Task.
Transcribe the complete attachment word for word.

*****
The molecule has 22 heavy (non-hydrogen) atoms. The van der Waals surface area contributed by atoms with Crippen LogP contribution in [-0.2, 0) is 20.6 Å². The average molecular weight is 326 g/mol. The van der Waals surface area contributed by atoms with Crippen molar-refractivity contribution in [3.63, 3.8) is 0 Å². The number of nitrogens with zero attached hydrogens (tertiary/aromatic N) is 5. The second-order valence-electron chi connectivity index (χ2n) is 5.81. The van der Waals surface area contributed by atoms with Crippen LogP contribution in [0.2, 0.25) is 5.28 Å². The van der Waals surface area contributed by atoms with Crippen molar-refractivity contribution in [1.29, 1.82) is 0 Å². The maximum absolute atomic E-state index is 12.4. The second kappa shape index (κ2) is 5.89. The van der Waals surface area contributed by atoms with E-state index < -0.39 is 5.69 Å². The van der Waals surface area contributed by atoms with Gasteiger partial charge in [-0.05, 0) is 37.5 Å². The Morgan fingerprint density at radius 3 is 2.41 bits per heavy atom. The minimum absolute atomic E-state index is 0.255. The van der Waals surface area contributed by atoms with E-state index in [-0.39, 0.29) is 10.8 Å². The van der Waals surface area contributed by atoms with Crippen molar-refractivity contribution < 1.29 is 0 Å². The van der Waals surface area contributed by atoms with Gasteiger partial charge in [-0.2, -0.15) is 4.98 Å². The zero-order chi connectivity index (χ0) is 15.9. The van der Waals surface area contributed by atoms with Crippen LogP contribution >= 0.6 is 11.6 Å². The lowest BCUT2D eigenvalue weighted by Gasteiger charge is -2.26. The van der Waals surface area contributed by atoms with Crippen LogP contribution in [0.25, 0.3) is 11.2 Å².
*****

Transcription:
The molecule has 22 heavy (non-hydrogen) atoms. The van der Waals surface area contributed by atoms with Crippen LogP contribution in [-0.2, 0) is 20.6 Å². The average molecular weight is 326 g/mol. The van der Waals surface area contributed by atoms with Crippen molar-refractivity contribution in [3.63, 3.8) is 0 Å². The number of nitrogens with zero attached hydrogens (tertiary/aromatic N) is 5. The second-order valence-electron chi connectivity index (χ2n) is 5.81. The van der Waals surface area contributed by atoms with Crippen LogP contribution in [0.2, 0.25) is 5.28 Å². The van der Waals surface area contributed by atoms with Crippen molar-refractivity contribution in [1.29, 1.82) is 0 Å². The maximum absolute atomic E-state index is 12.4. The second kappa shape index (κ2) is 5.89. The van der Waals surface area contributed by atoms with E-state index < -0.39 is 5.69 Å². The van der Waals surface area contributed by atoms with Gasteiger partial charge in [-0.05, 0) is 37.5 Å². The Morgan fingerprint density at radius 3 is 2.41 bits per heavy atom. The minimum absolute atomic E-state index is 0.255. The van der Waals surface area contributed by atoms with E-state index in [-0.39, 0.29) is 10.8 Å². The van der Waals surface area contributed by atoms with Crippen molar-refractivity contribution < 1.29 is 0 Å². The van der Waals surface area contributed by atoms with Gasteiger partial charge in [-0.2, -0.15) is 4.98 Å². The zero-order chi connectivity index (χ0) is 15.9. The van der Waals surface area contributed by atoms with Crippen LogP contribution >= 0.6 is 11.6 Å². The lowest BCUT2D eigenvalue weighted by Gasteiger charge is -2.26. The van der Waals surface area contributed by atoms with Crippen LogP contribution in [0.25, 0.3) is 11.2 Å².